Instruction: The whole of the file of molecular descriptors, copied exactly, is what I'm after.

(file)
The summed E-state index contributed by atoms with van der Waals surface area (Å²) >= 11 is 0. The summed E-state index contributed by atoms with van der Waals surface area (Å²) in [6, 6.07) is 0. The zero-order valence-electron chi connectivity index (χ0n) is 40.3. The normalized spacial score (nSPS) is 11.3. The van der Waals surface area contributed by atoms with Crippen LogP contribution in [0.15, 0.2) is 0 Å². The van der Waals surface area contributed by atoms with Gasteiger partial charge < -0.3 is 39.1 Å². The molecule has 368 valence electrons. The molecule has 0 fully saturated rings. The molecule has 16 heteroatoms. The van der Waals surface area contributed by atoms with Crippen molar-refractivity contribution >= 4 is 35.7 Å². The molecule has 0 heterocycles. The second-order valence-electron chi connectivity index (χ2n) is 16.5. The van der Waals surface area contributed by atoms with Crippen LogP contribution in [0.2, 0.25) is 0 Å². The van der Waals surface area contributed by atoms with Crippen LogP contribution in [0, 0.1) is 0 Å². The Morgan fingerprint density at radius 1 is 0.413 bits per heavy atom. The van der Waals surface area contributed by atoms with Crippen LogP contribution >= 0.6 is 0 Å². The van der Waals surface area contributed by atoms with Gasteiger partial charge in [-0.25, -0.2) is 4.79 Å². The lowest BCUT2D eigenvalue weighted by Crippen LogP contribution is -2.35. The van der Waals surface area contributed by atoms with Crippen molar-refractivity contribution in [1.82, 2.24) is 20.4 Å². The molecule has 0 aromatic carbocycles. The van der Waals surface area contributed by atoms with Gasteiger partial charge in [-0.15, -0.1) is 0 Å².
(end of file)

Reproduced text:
The summed E-state index contributed by atoms with van der Waals surface area (Å²) >= 11 is 0. The summed E-state index contributed by atoms with van der Waals surface area (Å²) in [6, 6.07) is 0. The zero-order valence-electron chi connectivity index (χ0n) is 40.3. The normalized spacial score (nSPS) is 11.3. The van der Waals surface area contributed by atoms with Crippen LogP contribution in [0.15, 0.2) is 0 Å². The van der Waals surface area contributed by atoms with Gasteiger partial charge < -0.3 is 39.1 Å². The molecule has 368 valence electrons. The molecule has 0 fully saturated rings. The molecule has 16 heteroatoms. The van der Waals surface area contributed by atoms with Crippen molar-refractivity contribution >= 4 is 35.7 Å². The molecule has 0 heterocycles. The second-order valence-electron chi connectivity index (χ2n) is 16.5. The van der Waals surface area contributed by atoms with Crippen LogP contribution in [0.2, 0.25) is 0 Å². The van der Waals surface area contributed by atoms with Crippen LogP contribution in [0, 0.1) is 0 Å². The Morgan fingerprint density at radius 1 is 0.413 bits per heavy atom. The van der Waals surface area contributed by atoms with Crippen LogP contribution >= 0.6 is 0 Å². The van der Waals surface area contributed by atoms with Gasteiger partial charge in [-0.25, -0.2) is 4.79 Å². The lowest BCUT2D eigenvalue weighted by Crippen LogP contribution is -2.35. The van der Waals surface area contributed by atoms with Crippen molar-refractivity contribution in [1.82, 2.24) is 20.4 Å². The molecule has 0 aromatic carbocycles. The van der Waals surface area contributed by atoms with Gasteiger partial charge in [-0.15, -0.1) is 0 Å².